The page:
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Q-talk 110 - Mar/Apr 2005 - index

Quickie Builders Association
Together we build better planes!

Mar/Apr. 2005
Issue Number 110

Sights, sounds, and a little dreaming

After last year's cold fly-in, it was nice to see the sun back in Sun 'N Fun (SNF). I always come to SNF to escape the lingering elements of winter in the north. Last year, Omaha consistently had daily highs above what we experienced in Lakeland. This year however, I got sunburnt on the right side of my neck the first day. I must have missed it with the sun screen. I was glad to see the return of Margaritaville. Although, if I was Jimmy Buffet, I might reconsider SNF franchise rights based on the cuisine. I always consider beginning that diet I never start, right there in the confines of SNF. I usually breakdown around 2pm and pay my $8.00 or so for a crappy meal. I'm sure after a few margaritas it all tastes fine. I think the trick is to start at the east end of the building (where the drinks are served) and work your way west. I would buy one of the sun chairs they display each year for my honey back home, if I could only fit it in the RV6 I came in. That never happens either. Anyway, I'm sure one in my back yard up north, doesn't look nearly as good alone, as the dozen or so they have sitting there together.

As I went on the search for something to write about for the Q-Talk, I noticed the "hot spots" in the vendor buildings are still the companies selling GPS units. I also noticed the EFIS products were a "hot item" as well. You did well if you got close enough to hear the sales rep describe their product to someone else.

Out on the flight line there were two notable home built aircraft. The "just out of the test period" Raptor turboprop. A one of a kind aircraft whose data plate read: Empty weight 2350 lb., Gross weight 4700 lb. and H.P. 750! It was made from carbon fiber and all of us composite guys were wondering what resin he used so he could keep it in the color black with out it melting away in the sun. I never found out the answer to that question.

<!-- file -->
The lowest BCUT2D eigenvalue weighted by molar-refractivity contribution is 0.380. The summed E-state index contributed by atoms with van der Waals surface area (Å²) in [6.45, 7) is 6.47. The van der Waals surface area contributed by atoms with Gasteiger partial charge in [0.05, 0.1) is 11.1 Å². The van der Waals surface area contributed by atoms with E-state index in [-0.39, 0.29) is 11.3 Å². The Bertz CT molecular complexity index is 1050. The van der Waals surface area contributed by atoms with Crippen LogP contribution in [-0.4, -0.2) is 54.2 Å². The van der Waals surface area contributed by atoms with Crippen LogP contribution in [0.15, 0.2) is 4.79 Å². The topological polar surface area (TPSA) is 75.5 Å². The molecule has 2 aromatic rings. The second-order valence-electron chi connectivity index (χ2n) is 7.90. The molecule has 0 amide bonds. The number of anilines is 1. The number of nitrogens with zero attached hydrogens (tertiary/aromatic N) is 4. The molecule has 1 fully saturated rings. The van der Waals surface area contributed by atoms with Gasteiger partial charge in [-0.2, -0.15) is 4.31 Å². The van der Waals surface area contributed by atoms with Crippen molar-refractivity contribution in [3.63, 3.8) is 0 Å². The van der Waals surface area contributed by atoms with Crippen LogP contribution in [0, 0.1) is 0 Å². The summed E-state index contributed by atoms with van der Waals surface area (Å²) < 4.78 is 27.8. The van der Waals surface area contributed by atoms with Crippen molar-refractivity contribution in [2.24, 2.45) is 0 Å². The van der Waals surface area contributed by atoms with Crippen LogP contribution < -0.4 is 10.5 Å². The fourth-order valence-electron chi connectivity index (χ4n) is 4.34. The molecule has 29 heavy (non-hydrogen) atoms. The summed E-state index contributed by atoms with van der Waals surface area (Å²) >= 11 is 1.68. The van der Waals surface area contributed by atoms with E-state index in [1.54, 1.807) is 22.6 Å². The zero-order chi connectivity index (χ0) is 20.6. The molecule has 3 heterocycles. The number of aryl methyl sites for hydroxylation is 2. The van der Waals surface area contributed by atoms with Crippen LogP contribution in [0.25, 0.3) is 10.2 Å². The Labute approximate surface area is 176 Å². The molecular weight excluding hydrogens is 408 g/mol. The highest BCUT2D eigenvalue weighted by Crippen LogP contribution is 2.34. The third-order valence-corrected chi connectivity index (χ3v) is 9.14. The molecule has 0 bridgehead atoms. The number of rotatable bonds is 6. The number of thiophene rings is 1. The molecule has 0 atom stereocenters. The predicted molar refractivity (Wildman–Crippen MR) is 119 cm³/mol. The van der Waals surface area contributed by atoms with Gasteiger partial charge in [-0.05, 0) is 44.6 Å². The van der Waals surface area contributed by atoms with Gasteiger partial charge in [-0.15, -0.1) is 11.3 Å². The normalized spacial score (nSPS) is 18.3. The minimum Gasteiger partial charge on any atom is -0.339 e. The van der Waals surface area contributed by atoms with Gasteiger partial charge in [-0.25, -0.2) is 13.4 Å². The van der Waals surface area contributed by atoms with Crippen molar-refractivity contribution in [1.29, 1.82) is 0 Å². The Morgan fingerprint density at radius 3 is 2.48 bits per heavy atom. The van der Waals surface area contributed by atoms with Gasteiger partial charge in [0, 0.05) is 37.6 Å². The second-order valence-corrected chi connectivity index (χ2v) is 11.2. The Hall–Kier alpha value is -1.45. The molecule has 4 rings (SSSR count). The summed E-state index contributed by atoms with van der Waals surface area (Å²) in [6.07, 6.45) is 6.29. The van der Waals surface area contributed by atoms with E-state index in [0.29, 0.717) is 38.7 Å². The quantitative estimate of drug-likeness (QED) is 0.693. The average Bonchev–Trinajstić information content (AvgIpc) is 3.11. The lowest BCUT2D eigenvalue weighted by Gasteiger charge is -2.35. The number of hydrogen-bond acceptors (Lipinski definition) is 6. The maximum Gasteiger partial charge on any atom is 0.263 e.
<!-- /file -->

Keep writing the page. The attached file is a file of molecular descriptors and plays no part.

A jet powered Cozy showed up. I could have sworn it was featured in one of my aviation rags. Sorry, but I couldn't find the article to reference here. Fellow QBA member Jerry Marstall, who volunteers to park aircraft at SNF, spoke to the pilot upon his arrival and reports that he cannot take full advantage of the power of the jet as the aircraft develops flutter and he has to back off. (I think I have the same issue with my VW, but it could be pilot induced).

Then there was the V12 Merlin engine mounted to a trailer and tied to a single tree near the engine forum tents. Its owner was allowed to start and run it every day after the air show. And it did draw a crowd!! After the first attempt to start it, I found myself moving from my seemingly great viewing position in front, to somewhere off to the right. I didn't trust the rope or the tree. It was truly an awesome sight.

Of more interest to our group might be the Dragonfly and KR2 which flew in under Corvair power. Chuck Ufkes had donated his Dragonfly to the SNF museum several years ago, but when nothing became of it, he found a way to acquire it back. While he has only 10 hours on this engine and airframe package, he is concerned about the lack of performance to date. He believes he is using 500 feet more runway to take off and his cruise is 150 mph, about the same as his previous 2300 Type 1 VW. He is flying at 29" of manifold pressure and 3300 rpm. However, the jury is still out on this configuration, as he admits to not knowing what size prop he has on the plane. He has had to lop off about two inches in diameter to increase the rpm. He says the aircraft now weighs about 100 pounds more than with the VW.

William Clapp was more enthusiastic about his Corvair installation in one of the nicer KR2S airplanes your editor has seen. He claims a climb rate of 2500 fpm and a "power cruise" of 180 mph and a normal cruise of 165 mph at 25" of manifold pressure at 3500 rpm. He is throwing a Prince "P" tip 52"x 50" pitch prop which he believes he'll have to change as he can over rev the engine to 3900 rpm peak.

In the War bird area I had my first chance to see Glacier Girl, a restored P-38 recovered from the Greenland ice. It sure sounded nice during her daily flight demonstrations.

At the Quickie forum we had lively discussion on engines, first flights, And cross wind landings, along with other topics. Eighteen people attended and it was great to see my old friends and meet some new ones. Roy Shannon of Edgewater, FL was the only one in attendance to fly his Q1 to the show.